At Slate, Mark Joseph Stern suggests that Justice Elena Kagan’s majority opinion in Lucia v. Securities and Exchange Commission, in which the court held last week that SEC administrative law judges are “officers of the United States” within the meaning of the appointments clause, who have to be appointed by the president, a court or a department head, is an example of the justice’s “wrestling the court’s far-right justices to a draw in order to forestall disaster.” Commentary comes from Arthur Sapper at Ogletree Deakins, Coates Lear at The National Law Review, and Carlton Smith at Procedurally Taxing. Counting to 5 (podcast) looks at the decisions in Lucia and Wayfair.

For this blog, Jennifer Chacon analyzes last week’s decision in Pereira v. Sessions, in which the court held that a notice ordering a noncitizen to appear for deportation proceedings without specifying a time or place does not stop the clock on the noncitizen’s accrual of continuous presence in the U.S. Subscript has a graphic explainer for the decision. At PrawfsBlawg, Chris Walker looks at Justice Anthony Kennedy’s “solo concurrence, in which he added his voice to the judicial chorus for reconsidering Chevron deference.” [Disclosure: Goldstein & Russell, P.C., whose attorneys contribute to this blog in various capacities, is among the counsel on an amicus brief in support of the petitioner in this case.]

At The George Washington Law Review’s On the Docket blog, Alan Morrison finds “more good news than bad in [last] week’s redistricting decisions”  in two partisan-gerrymandering cases, Gill v. Whitford and Benisek v. Lamone, both of which the justices sent back to the lower courts without reaching the merits, “even though they are a temporary setback in ending the practice.” Additional commentary comes from Kenneth Jost at Jost on Justice. Counting to 5 (podcast) features a discussion of the case.

At The National Law Review, Kim Rinehart and others discuss Lozman v. City of Riviera Beach, in which the justices revived a First Amendment retaliatory-arrest claim and “remanded his case for consideration of whether retaliation was in fact a but-for cause of [Lozman’s] arrest and whether the arrest constituted an official act on the part of the City.” At The Scoop News, Francesco Abbruzzino hopes the ruling “will be an eye opener for the local government institutions, when it comes to conducting meetings.” At First Mondays (podcast), Dan Epps and Ian Samuel interview “two-time Supreme Court winner Fane Lozman” – “the man, the myth, the legend.”

Briefly:

  • At Cleveland.com, Sabrina Eaton reports that “[d]ays after the U.S. Supreme Court upheld Ohio’s process for removing inactive voters from its rolls [in Husted v. A. Philip Randolph Institute], U.S. Sen. Sherrod Brown on Wednesday introduced a bill that would make that process illegal.”
  • The Heritage Foundation’s SCOTUS 101 podcast features discussions of “the decisions in Carpenter, Lucia, and Wayfair and whether Justice Kennedy is dropping hints that he won’t retire,” as well as a “chat with the newest addition to the D.C. Circuit, Judge Greg Katsas.”
  • At Ogletree Deakins, Matthew Wholey and Hanna Raanen look at China Agritech v. Resh, in which the court held that the rule suspending the statute of limitations for individual claims filed after a failed class action does not apply to subsequent class actions. [Disclosure: Goldstein & Russell, P.C., whose attorneys contribute to this blog in various capacities, is among the counsel on an amicus brief in support of the respondents in this case.]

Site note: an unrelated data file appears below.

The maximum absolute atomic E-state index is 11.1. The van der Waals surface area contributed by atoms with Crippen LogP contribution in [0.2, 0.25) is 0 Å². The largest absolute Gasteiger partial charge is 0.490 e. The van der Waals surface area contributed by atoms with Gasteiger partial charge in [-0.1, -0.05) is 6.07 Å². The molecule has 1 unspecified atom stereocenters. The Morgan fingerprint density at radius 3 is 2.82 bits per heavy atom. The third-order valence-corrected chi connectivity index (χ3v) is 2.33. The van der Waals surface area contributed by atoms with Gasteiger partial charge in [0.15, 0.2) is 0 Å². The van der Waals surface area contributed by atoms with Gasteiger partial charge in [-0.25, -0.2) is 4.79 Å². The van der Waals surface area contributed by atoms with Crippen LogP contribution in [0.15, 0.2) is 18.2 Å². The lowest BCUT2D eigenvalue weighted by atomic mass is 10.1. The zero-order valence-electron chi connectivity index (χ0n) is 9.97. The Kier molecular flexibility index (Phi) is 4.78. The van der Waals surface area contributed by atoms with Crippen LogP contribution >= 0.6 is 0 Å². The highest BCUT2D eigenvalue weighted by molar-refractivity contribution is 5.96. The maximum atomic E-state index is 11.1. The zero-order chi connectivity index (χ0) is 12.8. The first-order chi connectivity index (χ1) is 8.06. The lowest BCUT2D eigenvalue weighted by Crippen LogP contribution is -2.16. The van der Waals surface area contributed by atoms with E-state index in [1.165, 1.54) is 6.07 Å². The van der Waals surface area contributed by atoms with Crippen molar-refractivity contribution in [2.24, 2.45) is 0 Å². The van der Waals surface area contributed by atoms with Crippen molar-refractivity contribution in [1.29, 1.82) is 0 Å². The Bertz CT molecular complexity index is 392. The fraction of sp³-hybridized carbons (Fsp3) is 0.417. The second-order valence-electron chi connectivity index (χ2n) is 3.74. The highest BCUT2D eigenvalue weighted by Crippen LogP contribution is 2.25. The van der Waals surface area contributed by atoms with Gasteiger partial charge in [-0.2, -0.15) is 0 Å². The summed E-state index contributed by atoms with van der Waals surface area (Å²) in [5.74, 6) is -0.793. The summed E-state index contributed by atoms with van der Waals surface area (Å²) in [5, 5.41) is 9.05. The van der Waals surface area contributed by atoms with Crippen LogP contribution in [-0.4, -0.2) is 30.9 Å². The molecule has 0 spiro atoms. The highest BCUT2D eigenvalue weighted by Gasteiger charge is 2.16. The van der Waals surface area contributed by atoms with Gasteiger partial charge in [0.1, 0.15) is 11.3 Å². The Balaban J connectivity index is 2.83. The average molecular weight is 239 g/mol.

• At News, Joel Dodge argues that the court’s decision in Masterpiece Cakeshop v. Colorado Civil Rights Commission, in which the court held that, because it did not exhibit religious neutrality, the commission violated the free-exercise rights of a baker who refused to make a cake for a same-sex wedding, “could actually make it harderfor President Donald Trump’s administration to carry out its assault on access to contraception.”
  • At the Election Law Blog, Rick Hasen suggests that Abbott v. Perez, two complex redistricting cases from Texas, “could well … end[] not with a major decision, but with a punt (as in Benisek) on the standards for issuing injunctions.”
  • At The George Washington Law Review’s On the Docket blog, Naomi Cahn looks at Sveen v. Melin, in which the court that retroactive application of a state law providing that divorce automatically nullifies the designation of a former spouse as a life-insurance beneficiary does not violate the Constitution’s contracts clause.
  • Commentary on WesternGeco LLC v. ION Geophysical Corp., in which the justices ruled last week that damages for overseas infringement of a domestic patent include lost profits for overseas contracts the patentholder would have obtained if the infringement had not occurred. comes from Michael Renaud at The National Law Review.
  • At Slate, Steve Vladeck writes that the Supreme Court has been asked to review a decision by “the 5thS. Circuit Court of Appeals (the federal appeals court with jurisdiction over Louisiana, Mississippi, and Texas) [holding] that, even if a CBP agent at the U.S.-Mexico border commits what one judge described as a ‘cold-blooded murder,’ the victim’s family cannot sue him for damages.”